Albin de la Simone has been quietly turning out albums in his native France for a little over a decade now, updating the pop sensibilities of nouvelle chanson with each successive record. Nowhere near the level of popularity of his fellow countrymen, Benjamin Biolay, Coralie Clément and Keren Ann, de la Simone works from a point of understatement, writing low-key pop songs that take time to work their way under the skin. The singer-songwriter’s newest, Un Homme, favours a softer, more delicate approach that sees him stripping away the poppier rhythms of his previous effort, Bungalow!, for a sparser, more dreamy sentiment of love.
Opening with the steady, circular strums of “Mes épaules”, a folk-pop tune of simple elegance, de la Simone sets a tone of naval-gazing reticence; there’s a pondering sadness to the proceedings that hovers unobtrusively. The gentle shimmer of “Ici hier” and the title-track’s ticking clock-rhythms betray the unassuming charm of the singer’s plaintive voice, which sooths as much as it probes. Some numbers give way to more sway, such as on the drum-shuffle pop of “Ma crise” and “Tu vas rire”, adding volume to his quiet grief. But for the most part, de la Simone keeps it under his hat.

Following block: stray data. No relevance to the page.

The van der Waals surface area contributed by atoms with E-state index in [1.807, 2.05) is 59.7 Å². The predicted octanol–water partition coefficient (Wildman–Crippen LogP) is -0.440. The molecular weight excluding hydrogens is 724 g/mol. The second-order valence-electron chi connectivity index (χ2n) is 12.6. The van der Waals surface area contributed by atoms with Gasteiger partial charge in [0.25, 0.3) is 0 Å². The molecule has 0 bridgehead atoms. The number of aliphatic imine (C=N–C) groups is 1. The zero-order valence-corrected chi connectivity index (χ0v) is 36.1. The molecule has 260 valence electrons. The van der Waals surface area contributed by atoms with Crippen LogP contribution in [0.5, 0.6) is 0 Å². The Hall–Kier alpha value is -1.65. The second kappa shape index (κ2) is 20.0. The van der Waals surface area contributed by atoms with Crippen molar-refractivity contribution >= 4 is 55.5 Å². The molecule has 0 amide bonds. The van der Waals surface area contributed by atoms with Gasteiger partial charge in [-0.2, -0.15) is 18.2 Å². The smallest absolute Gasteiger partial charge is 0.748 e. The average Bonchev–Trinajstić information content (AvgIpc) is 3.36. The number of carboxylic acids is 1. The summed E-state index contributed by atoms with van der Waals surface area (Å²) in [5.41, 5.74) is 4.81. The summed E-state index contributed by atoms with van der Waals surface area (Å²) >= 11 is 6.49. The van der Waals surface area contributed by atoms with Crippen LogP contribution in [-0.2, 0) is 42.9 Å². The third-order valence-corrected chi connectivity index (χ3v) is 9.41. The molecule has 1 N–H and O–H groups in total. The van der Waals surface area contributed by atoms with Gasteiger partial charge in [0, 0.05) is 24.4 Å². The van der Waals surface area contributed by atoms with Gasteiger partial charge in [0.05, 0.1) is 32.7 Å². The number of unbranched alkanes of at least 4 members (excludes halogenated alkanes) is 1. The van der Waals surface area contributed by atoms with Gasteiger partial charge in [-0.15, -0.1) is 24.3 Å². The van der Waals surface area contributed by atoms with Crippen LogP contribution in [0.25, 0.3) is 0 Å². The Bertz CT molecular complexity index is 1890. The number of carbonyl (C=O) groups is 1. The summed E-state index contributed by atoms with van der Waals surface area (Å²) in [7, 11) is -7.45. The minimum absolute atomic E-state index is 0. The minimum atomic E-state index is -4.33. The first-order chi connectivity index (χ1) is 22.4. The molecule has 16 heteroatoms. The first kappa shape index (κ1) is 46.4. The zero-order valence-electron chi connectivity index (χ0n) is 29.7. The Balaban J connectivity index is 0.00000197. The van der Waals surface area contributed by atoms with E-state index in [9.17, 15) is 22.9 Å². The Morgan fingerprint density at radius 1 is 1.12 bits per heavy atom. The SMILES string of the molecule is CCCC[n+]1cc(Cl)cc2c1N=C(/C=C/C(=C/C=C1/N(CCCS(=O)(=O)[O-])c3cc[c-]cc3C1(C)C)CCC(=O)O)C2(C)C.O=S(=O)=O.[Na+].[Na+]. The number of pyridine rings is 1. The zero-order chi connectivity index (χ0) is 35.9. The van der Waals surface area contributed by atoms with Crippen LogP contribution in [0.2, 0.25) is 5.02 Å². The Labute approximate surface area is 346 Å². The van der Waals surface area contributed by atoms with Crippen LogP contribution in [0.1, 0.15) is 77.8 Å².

// Sound Affects
"The man whose songs were recorded by Johnny Cash, Alan Jackson, Ricky Skaggs, David Allan Coe, The Highwaymen, and countless others succumbs to time’s cruel cue that the only token of permanence we have to offer are the effects of shared moments and memories.READ the article